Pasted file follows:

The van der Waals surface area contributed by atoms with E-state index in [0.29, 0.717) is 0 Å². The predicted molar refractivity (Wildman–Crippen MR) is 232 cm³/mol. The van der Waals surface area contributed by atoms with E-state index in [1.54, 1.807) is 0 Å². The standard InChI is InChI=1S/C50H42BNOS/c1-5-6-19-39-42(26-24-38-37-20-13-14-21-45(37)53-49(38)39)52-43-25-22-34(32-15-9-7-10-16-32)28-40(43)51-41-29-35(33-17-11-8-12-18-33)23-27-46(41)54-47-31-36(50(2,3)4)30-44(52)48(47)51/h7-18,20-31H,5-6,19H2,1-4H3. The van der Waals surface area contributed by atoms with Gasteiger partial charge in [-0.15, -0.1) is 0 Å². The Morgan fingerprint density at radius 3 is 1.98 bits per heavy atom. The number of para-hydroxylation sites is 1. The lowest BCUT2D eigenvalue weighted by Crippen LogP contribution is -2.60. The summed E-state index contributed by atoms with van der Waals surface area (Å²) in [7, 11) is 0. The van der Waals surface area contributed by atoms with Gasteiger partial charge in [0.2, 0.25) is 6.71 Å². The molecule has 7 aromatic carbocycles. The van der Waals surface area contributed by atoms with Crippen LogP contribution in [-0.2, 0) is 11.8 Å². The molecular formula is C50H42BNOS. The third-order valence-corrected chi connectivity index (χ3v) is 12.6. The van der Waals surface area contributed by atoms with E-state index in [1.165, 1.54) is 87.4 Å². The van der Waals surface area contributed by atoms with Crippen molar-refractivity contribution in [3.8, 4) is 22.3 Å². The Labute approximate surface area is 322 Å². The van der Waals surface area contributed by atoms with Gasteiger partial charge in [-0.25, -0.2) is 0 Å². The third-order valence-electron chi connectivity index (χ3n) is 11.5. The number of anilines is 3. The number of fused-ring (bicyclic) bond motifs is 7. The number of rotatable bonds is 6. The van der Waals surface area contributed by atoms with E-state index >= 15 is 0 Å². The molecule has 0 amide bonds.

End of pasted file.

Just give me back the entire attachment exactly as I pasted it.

The van der Waals surface area contributed by atoms with E-state index in [0.29, 0.717) is 0 Å². The predicted molar refractivity (Wildman–Crippen MR) is 232 cm³/mol. The van der Waals surface area contributed by atoms with E-state index in [1.54, 1.807) is 0 Å². The standard InChI is InChI=1S/C50H42BNOS/c1-5-6-19-39-42(26-24-38-37-20-13-14-21-45(37)53-49(38)39)52-43-25-22-34(32-15-9-7-10-16-32)28-40(43)51-41-29-35(33-17-11-8-12-18-33)23-27-46(41)54-47-31-36(50(2,3)4)30-44(52)48(47)51/h7-18,20-31H,5-6,19H2,1-4H3. The van der Waals surface area contributed by atoms with Gasteiger partial charge in [-0.15, -0.1) is 0 Å². The Morgan fingerprint density at radius 3 is 1.98 bits per heavy atom. The number of para-hydroxylation sites is 1. The lowest BCUT2D eigenvalue weighted by Crippen LogP contribution is -2.60. The summed E-state index contributed by atoms with van der Waals surface area (Å²) in [7, 11) is 0. The van der Waals surface area contributed by atoms with Gasteiger partial charge in [0.2, 0.25) is 6.71 Å². The molecule has 7 aromatic carbocycles. The van der Waals surface area contributed by atoms with Crippen LogP contribution in [-0.2, 0) is 11.8 Å². The molecular formula is C50H42BNOS. The third-order valence-corrected chi connectivity index (χ3v) is 12.6. The van der Waals surface area contributed by atoms with E-state index in [1.165, 1.54) is 87.4 Å². The van der Waals surface area contributed by atoms with Crippen molar-refractivity contribution in [3.8, 4) is 22.3 Å². The Labute approximate surface area is 322 Å². The van der Waals surface area contributed by atoms with Gasteiger partial charge in [-0.25, -0.2) is 0 Å². The third-order valence-electron chi connectivity index (χ3n) is 11.5. The number of anilines is 3. The number of fused-ring (bicyclic) bond motifs is 7. The number of rotatable bonds is 6. The van der Waals surface area contributed by atoms with E-state index >= 15 is 0 Å². The molecule has 0 amide bonds.